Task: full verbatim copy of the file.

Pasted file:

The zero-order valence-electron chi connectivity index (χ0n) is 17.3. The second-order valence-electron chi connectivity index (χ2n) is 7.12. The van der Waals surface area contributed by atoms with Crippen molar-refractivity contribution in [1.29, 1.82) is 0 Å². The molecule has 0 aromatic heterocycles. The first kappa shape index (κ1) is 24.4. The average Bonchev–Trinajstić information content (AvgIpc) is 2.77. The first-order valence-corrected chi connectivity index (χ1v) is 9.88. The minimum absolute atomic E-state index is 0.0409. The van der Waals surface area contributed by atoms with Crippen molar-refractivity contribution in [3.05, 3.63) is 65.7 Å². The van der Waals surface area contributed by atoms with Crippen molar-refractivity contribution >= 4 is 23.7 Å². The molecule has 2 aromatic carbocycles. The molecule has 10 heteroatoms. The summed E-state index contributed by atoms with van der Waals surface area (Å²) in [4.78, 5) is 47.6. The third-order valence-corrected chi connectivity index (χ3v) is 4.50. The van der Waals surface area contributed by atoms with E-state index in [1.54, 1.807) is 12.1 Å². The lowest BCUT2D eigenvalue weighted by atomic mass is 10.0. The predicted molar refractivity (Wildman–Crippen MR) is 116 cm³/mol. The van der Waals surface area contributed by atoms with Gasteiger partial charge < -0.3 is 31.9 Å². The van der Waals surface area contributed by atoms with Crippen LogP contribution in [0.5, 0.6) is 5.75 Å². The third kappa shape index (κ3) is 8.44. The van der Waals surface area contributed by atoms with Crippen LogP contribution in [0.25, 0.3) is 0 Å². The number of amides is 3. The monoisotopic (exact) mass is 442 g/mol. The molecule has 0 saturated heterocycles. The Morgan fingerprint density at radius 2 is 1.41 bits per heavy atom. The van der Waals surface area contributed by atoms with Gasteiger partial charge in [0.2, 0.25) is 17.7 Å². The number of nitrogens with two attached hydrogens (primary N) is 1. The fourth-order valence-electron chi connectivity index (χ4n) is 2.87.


The zero-order valence-electron chi connectivity index (χ0n) is 17.3. The second-order valence-electron chi connectivity index (χ2n) is 7.12. The van der Waals surface area contributed by atoms with Crippen molar-refractivity contribution in [1.29, 1.82) is 0 Å². The molecule has 0 aromatic heterocycles. The first kappa shape index (κ1) is 24.4. The average Bonchev–Trinajstić information content (AvgIpc) is 2.77. The first-order valence-corrected chi connectivity index (χ1v) is 9.88. The minimum absolute atomic E-state index is 0.0409. The van der Waals surface area contributed by atoms with Crippen molar-refractivity contribution in [3.05, 3.63) is 65.7 Å². The van der Waals surface area contributed by atoms with Crippen molar-refractivity contribution >= 4 is 23.7 Å². The molecule has 2 aromatic carbocycles. The molecule has 10 heteroatoms. The summed E-state index contributed by atoms with van der Waals surface area (Å²) in [4.78, 5) is 47.6. The third-order valence-corrected chi connectivity index (χ3v) is 4.50. The van der Waals surface area contributed by atoms with E-state index in [1.54, 1.807) is 12.1 Å². The lowest BCUT2D eigenvalue weighted by atomic mass is 10.0. The predicted molar refractivity (Wildman–Crippen MR) is 116 cm³/mol. The van der Waals surface area contributed by atoms with Gasteiger partial charge < -0.3 is 31.9 Å². The van der Waals surface area contributed by atoms with Crippen LogP contribution in [0.5, 0.6) is 5.75 Å². The third kappa shape index (κ3) is 8.44. The van der Waals surface area contributed by atoms with Crippen LogP contribution in [0.25, 0.3) is 0 Å². The number of amides is 3. The monoisotopic (exact) mass is 442 g/mol. The molecule has 0 saturated heterocycles. The Morgan fingerprint density at radius 2 is 1.41 bits per heavy atom. The van der Waals surface area contributed by atoms with Gasteiger partial charge in [0.2, 0.25) is 17.7 Å². The number of nitrogens with two attached hydrogens (primary N) is 1. The fourth-order valence-electron chi connectivity index (χ4n) is 2.87.